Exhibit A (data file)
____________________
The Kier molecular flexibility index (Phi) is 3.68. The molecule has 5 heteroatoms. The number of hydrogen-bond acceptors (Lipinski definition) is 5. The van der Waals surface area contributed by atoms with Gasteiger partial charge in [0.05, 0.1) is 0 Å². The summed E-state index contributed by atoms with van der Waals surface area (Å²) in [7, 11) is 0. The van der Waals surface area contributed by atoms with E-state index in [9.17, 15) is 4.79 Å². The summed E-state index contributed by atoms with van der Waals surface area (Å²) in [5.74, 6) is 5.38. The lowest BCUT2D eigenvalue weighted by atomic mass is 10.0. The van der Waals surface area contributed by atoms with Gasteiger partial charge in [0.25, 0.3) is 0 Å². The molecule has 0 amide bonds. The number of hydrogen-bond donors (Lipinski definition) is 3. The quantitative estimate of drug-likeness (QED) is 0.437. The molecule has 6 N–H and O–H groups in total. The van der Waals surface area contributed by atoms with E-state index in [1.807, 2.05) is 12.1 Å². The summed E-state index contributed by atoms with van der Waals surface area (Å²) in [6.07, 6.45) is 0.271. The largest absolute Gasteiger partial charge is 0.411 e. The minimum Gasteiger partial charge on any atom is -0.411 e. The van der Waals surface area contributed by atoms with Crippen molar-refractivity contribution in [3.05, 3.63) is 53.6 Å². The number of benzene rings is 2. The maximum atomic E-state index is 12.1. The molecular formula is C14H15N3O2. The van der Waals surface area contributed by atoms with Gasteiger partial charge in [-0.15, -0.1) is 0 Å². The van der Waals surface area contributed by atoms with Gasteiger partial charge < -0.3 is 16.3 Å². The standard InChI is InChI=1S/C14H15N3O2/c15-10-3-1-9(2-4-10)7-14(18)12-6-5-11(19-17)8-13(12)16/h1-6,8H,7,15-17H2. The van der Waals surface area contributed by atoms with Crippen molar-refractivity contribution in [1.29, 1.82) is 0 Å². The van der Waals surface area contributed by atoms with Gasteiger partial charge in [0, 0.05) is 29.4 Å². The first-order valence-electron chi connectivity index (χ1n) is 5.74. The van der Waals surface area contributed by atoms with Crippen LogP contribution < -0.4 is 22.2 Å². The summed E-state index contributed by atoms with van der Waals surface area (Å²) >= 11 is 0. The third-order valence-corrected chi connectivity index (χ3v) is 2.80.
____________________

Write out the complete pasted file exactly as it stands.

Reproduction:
The Kier molecular flexibility index (Phi) is 3.68. The molecule has 5 heteroatoms. The number of hydrogen-bond acceptors (Lipinski definition) is 5. The van der Waals surface area contributed by atoms with Gasteiger partial charge in [0.05, 0.1) is 0 Å². The summed E-state index contributed by atoms with van der Waals surface area (Å²) in [7, 11) is 0. The van der Waals surface area contributed by atoms with E-state index in [9.17, 15) is 4.79 Å². The summed E-state index contributed by atoms with van der Waals surface area (Å²) in [5.74, 6) is 5.38. The lowest BCUT2D eigenvalue weighted by atomic mass is 10.0. The van der Waals surface area contributed by atoms with Gasteiger partial charge in [0.25, 0.3) is 0 Å². The molecule has 0 amide bonds. The number of hydrogen-bond donors (Lipinski definition) is 3. The quantitative estimate of drug-likeness (QED) is 0.437. The molecule has 6 N–H and O–H groups in total. The van der Waals surface area contributed by atoms with E-state index in [1.807, 2.05) is 12.1 Å². The summed E-state index contributed by atoms with van der Waals surface area (Å²) in [6.07, 6.45) is 0.271. The largest absolute Gasteiger partial charge is 0.411 e. The minimum Gasteiger partial charge on any atom is -0.411 e. The van der Waals surface area contributed by atoms with Crippen molar-refractivity contribution in [3.05, 3.63) is 53.6 Å². The number of benzene rings is 2. The maximum atomic E-state index is 12.1. The molecular formula is C14H15N3O2. The van der Waals surface area contributed by atoms with Gasteiger partial charge in [-0.15, -0.1) is 0 Å². The van der Waals surface area contributed by atoms with Gasteiger partial charge < -0.3 is 16.3 Å². The standard InChI is InChI=1S/C14H15N3O2/c15-10-3-1-9(2-4-10)7-14(18)12-6-5-11(19-17)8-13(12)16/h1-6,8H,7,15-17H2. The van der Waals surface area contributed by atoms with Crippen molar-refractivity contribution in [1.29, 1.82) is 0 Å². The van der Waals surface area contributed by atoms with Gasteiger partial charge in [0, 0.05) is 29.4 Å². The first-order valence-electron chi connectivity index (χ1n) is 5.74. The van der Waals surface area contributed by atoms with Crippen LogP contribution < -0.4 is 22.2 Å². The summed E-state index contributed by atoms with van der Waals surface area (Å²) >= 11 is 0. The third-order valence-corrected chi connectivity index (χ3v) is 2.80.